Big Brother Sees Years of Growth in School Program Thanks to United Way
Big Brother and Little Brother are learning from each other thanks to United Way.
We can learn a lot from our peers, but sometimes someone with a little more patience, and a little more experience is needed to help us grow.
That was true for Travis, who had trouble fitting in with his classmates. He struggled to control his emotions, and anxiety and frustration would lead to angry outbursts.
That was a few years ago. A lot has changed since Travis was matched up with Nolan, his Big Brother through Big Brothers Big Sisters of the Cowichan Valley through their in-school mentoring program, funded by United Way Central & Northern Vancouver Island.
“We played a lot of board games in the first year of our match,” says Nolan.
“My Little Buddy did not like to lose. In fact, the first time he lost, he smacked the top of the game box and got up and stomped around!”
But slowly, a bond grew between the two, and Travis began to chat with Nolan about the things that bothered him. By the end of the year, Travis learned how to lose gracefully, says Nolan.
“If the truth is told, he did not often lose. And try as he might, I did not learn to play Chess, but I loved the process of him being so very proud to try and teach me,” says Nolan. And Nolan taught Travis something valuable, too.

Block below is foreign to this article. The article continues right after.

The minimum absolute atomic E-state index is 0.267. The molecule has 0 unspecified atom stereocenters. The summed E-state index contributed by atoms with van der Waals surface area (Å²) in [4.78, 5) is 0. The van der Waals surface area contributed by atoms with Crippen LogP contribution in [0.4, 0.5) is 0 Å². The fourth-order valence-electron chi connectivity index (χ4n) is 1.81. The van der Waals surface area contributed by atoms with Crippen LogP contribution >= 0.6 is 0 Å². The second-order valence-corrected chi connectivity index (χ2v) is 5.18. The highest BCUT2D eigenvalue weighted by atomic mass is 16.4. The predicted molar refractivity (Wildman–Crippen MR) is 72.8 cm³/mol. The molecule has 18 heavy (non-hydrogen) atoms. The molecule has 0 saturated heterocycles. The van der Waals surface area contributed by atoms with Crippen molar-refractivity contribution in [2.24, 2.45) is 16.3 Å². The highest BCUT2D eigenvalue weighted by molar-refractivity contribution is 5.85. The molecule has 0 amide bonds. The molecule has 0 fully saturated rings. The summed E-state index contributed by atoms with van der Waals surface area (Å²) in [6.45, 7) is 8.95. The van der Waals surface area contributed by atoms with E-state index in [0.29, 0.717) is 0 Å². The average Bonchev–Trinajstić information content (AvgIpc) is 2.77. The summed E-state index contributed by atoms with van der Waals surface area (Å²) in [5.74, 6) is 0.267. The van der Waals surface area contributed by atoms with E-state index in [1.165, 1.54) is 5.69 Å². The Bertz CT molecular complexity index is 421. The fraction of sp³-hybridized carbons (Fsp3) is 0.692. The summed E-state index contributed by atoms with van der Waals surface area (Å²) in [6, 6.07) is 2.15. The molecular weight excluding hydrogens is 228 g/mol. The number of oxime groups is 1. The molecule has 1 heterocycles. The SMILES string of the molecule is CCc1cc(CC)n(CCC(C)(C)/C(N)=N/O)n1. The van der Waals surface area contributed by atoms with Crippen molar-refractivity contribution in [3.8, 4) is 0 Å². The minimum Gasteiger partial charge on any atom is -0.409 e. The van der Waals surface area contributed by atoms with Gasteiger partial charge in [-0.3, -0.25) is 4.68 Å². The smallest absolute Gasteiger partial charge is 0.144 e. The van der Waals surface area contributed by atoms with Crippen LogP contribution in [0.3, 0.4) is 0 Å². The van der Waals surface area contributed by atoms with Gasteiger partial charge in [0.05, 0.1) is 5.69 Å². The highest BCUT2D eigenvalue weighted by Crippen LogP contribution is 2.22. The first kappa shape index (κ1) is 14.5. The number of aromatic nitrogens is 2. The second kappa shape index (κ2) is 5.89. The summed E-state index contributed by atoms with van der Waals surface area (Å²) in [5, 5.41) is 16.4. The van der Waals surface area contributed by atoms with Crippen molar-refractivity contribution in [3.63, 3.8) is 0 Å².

“I was able to share with him that some of the same things that he struggled with, I struggled with too,” says Nolan. “I will never forget the sheer wonder in his eyes when he realized that he was not the only one that experienced those thoughts and feelings.”
The pair soon moved on to another activity, which presented another challenge for Travis.
Nolan says his buddy had a really hard time learning to throw a frisbee. But, after being apart for the summer school break, Nolan returned to find Travis had a new skill: he’d become a frisbee master.
“It was so incredible to know that he had practised all summer so we could play when we got back together.”
Travis continued to grow with the help of his mentor, becoming confident enough to ask his peers to play during recess and gaining many friends.
“I am so very proud of the kind, brave, and super-smart young man he is growing into,” said Nolan. “The only sad part of the entire mentoring experience for me is that young man will never truly know how much he changed my life.”
Relationships like these change lives, and United Way Central & Northern Vancouver Island makes sure that they can happen.